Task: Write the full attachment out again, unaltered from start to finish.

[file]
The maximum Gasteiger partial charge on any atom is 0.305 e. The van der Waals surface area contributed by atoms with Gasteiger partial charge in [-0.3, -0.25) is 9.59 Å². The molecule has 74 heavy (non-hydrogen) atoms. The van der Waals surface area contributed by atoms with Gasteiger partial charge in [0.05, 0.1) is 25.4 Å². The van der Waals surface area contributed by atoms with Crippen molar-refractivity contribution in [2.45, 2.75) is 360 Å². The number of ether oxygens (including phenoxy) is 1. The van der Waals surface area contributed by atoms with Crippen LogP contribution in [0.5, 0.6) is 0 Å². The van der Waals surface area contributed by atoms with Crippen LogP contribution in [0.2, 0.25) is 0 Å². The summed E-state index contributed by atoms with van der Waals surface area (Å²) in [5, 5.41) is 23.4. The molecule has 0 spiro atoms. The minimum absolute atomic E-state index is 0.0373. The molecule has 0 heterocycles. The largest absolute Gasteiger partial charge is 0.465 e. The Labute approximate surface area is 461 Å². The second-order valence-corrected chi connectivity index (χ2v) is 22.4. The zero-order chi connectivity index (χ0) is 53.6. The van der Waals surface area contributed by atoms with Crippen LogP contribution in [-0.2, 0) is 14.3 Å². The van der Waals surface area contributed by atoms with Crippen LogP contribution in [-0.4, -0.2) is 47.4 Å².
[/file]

The maximum Gasteiger partial charge on any atom is 0.305 e. The van der Waals surface area contributed by atoms with Gasteiger partial charge in [-0.3, -0.25) is 9.59 Å². The molecule has 74 heavy (non-hydrogen) atoms. The van der Waals surface area contributed by atoms with Gasteiger partial charge in [0.05, 0.1) is 25.4 Å². The van der Waals surface area contributed by atoms with Crippen molar-refractivity contribution in [2.45, 2.75) is 360 Å². The number of ether oxygens (including phenoxy) is 1. The van der Waals surface area contributed by atoms with Crippen LogP contribution in [0.5, 0.6) is 0 Å². The van der Waals surface area contributed by atoms with Crippen LogP contribution in [0.2, 0.25) is 0 Å². The summed E-state index contributed by atoms with van der Waals surface area (Å²) in [5, 5.41) is 23.4. The molecule has 0 spiro atoms. The minimum absolute atomic E-state index is 0.0373. The molecule has 0 heterocycles. The largest absolute Gasteiger partial charge is 0.465 e. The Labute approximate surface area is 461 Å². The second-order valence-corrected chi connectivity index (χ2v) is 22.4. The zero-order chi connectivity index (χ0) is 53.6. The van der Waals surface area contributed by atoms with Crippen LogP contribution in [-0.2, 0) is 14.3 Å². The van der Waals surface area contributed by atoms with Crippen LogP contribution in [-0.4, -0.2) is 47.4 Å².